Hmmm. if he gets laid off, maybe I'll have him enclose our South facing front porch and turn it into a greenhouse....

Wednesday, November 19, 2008

Going to go look!!

I have talked V into going to look at the house I mentioned yesterday.  True to his form when I initially asked him what he thought he was negative.  One of the 'church ladies' he used to work with at his old job had called him obstreperous (now there's a $10,000 word) which suits him to a T.  After looking again at the pictures online and the description, the best I could get from him was 'The land looks nice and the house has possibilities".  His initial complaint was that the house looks too small.  Of course, at 2500+ square feet it is significantly larger than our current home.
It is located just outside a small town 12.1 miles from our current house (thanks Mapquest).  It is 5 acres of land (from the aerial photos looks like pasture) with an old 4 bedroom house.  Downside: the house has hot water heat- they have never replaced the old radiators. But, it has the original old woodwork and leaded glass windows, 2 fireplaces, outbuildings and a 'guesthouse' that I assume is currently rented.  I was actually thinking of having room for a quilt frame and a summer kitchen.
We'll have to see.  I sent a message to the realtor who is listing the house and am waiting to hear back from him.  The price is such that it is well within our affordable range.  In fact, with the stats they have listed, we could do the down payment and the monthly payment is doable on my salary alone so if V ended up not getting to keep his job things would be TIGHT but not totally unmanageable.  
J14 has raised a fuss declaring that she will NOT  change high schools. I11 has declared that he will only move if he gets a parakeet (no idea where that one came from), and K8 says he wants a horse and chickens.
I feel somewhat uneasy trying to make this move in today's economy with the real estate market the way it is.  Our current home is close enough to downtown and the college campus that I'm not really worried about it selling, unless we put an outrageous price tag on it like the house down the street that hasn't sold.  I am realistic about our finances, we own our current home outright so we would not have to worry about 2 mortgage payments if it takes a while to sell.  The probable sale price of our current home is not quite 2/3 of the price of the potential new place.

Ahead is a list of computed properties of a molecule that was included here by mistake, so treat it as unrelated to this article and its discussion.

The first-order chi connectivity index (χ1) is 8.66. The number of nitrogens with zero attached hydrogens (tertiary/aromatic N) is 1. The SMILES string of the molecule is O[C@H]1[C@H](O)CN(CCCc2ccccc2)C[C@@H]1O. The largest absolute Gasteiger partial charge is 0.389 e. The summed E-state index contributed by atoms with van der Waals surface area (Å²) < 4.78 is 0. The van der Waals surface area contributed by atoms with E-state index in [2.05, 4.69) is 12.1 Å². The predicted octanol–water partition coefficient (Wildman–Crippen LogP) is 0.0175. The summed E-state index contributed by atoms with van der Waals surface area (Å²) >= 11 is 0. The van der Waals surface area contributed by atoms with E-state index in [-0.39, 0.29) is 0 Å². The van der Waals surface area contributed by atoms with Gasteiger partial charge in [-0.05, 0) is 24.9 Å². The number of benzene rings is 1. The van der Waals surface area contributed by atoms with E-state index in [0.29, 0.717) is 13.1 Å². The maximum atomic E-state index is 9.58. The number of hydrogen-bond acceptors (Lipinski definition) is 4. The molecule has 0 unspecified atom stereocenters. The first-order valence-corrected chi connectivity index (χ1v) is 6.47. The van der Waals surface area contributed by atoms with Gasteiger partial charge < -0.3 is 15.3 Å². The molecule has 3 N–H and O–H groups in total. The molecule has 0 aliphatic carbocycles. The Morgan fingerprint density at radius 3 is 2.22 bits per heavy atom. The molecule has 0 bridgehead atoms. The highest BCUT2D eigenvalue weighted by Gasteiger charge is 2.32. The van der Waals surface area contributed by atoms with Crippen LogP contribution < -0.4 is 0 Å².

I feel somewhat of a sense of urgency that I can't quite explain to have my new home with my own land.  I think it has to do with wanting more of a sense of security in uncertain times.  That we would have the ability to meet our needs should TSHTF.  I don't think V feels the same way.  He seems to be thinking that the 'perfect' house and land will suddenly appear.  I'm more of the opinion that you find something with potential and build your dream.

Tuesday, November 18, 2008

A sick child bonus day

I11 is home sick from school.  He came home last night and fell asleep on the couch before dinner.  That should have been a huge red flag.  He had a temp last night, is complaining of a sore throat and looks pale and washed out. His throat doesn't look so bad that I'm worried about strep  but we let him stay home from school today.  We have let him stay home by himself for a few hours in the past but considering how burnt out I am with my job right now (last week's complaints still stand along with new comments from administration that our 'productivity' doesn't support either more staff or our request to reduce services on weekends) I quickly volunteered to stay home with him.  It also makes financial sense for me to be the one staying home.  I have paid time off- with V still being an hourly temp- if he doesn't work, he doesn't get paid.  
So, I have had a bonus day. I11 is sacked out on the couch under a mountain of blankets, occasionally sipping hot chocolate, watching a movie.  I have gotten 3 loads of laundry washed and hung on the lines so far and have plans to patch some pants and our comforter (Dog claws can be destructive!!!) Maybe I'll even take some more time to work on my knitting quest.  I almost have the hang of casting on but am determined to not give up!  It's cold outside but finally sunny so I'm also going to try to finally empty the rain barrel before it's too late.  
Like I said, a bonus day for catching up on things.  I11 isn't so sick that he needs me around constantly to tend him so I can actually get things done.  

But a question for folks out there: How old do you think children should be before you leave them home sick alone?